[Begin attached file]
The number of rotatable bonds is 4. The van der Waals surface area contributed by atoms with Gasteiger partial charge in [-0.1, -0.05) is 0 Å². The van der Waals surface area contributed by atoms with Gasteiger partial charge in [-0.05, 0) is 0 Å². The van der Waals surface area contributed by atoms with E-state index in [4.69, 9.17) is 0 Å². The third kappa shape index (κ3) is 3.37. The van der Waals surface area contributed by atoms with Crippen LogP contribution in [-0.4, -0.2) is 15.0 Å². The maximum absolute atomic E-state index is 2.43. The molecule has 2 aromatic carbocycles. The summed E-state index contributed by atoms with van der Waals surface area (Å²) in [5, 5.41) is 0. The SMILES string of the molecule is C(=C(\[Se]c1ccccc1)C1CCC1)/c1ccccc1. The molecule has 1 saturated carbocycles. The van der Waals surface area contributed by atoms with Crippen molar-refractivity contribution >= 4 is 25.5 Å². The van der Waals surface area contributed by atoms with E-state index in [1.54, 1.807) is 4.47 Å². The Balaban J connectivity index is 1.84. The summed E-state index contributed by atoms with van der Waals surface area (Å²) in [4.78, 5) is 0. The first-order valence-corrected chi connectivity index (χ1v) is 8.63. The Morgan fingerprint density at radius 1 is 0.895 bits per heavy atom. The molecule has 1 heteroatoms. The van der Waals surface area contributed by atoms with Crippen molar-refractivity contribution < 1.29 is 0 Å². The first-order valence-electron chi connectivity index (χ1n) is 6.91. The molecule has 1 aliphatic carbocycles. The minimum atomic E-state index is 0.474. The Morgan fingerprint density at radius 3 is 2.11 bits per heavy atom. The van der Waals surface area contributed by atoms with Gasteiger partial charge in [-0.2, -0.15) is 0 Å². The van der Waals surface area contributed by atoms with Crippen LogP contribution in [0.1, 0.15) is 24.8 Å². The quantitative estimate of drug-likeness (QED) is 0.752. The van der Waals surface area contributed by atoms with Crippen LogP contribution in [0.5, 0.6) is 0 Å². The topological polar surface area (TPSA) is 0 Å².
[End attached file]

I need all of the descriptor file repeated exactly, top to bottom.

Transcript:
The number of rotatable bonds is 4. The van der Waals surface area contributed by atoms with Gasteiger partial charge in [-0.1, -0.05) is 0 Å². The van der Waals surface area contributed by atoms with Gasteiger partial charge in [-0.05, 0) is 0 Å². The van der Waals surface area contributed by atoms with E-state index in [4.69, 9.17) is 0 Å². The third kappa shape index (κ3) is 3.37. The van der Waals surface area contributed by atoms with Crippen LogP contribution in [-0.4, -0.2) is 15.0 Å². The maximum absolute atomic E-state index is 2.43. The molecule has 2 aromatic carbocycles. The summed E-state index contributed by atoms with van der Waals surface area (Å²) in [5, 5.41) is 0. The SMILES string of the molecule is C(=C(\[Se]c1ccccc1)C1CCC1)/c1ccccc1. The molecule has 1 saturated carbocycles. The van der Waals surface area contributed by atoms with Crippen molar-refractivity contribution >= 4 is 25.5 Å². The van der Waals surface area contributed by atoms with E-state index in [1.54, 1.807) is 4.47 Å². The Balaban J connectivity index is 1.84. The summed E-state index contributed by atoms with van der Waals surface area (Å²) in [4.78, 5) is 0. The first-order valence-corrected chi connectivity index (χ1v) is 8.63. The Morgan fingerprint density at radius 1 is 0.895 bits per heavy atom. The molecule has 1 heteroatoms. The van der Waals surface area contributed by atoms with Crippen molar-refractivity contribution < 1.29 is 0 Å². The first-order valence-electron chi connectivity index (χ1n) is 6.91. The molecule has 1 aliphatic carbocycles. The minimum atomic E-state index is 0.474. The Morgan fingerprint density at radius 3 is 2.11 bits per heavy atom. The van der Waals surface area contributed by atoms with Gasteiger partial charge in [-0.2, -0.15) is 0 Å². The van der Waals surface area contributed by atoms with Crippen LogP contribution in [0.1, 0.15) is 24.8 Å². The quantitative estimate of drug-likeness (QED) is 0.752. The van der Waals surface area contributed by atoms with Crippen LogP contribution in [0.5, 0.6) is 0 Å². The topological polar surface area (TPSA) is 0 Å².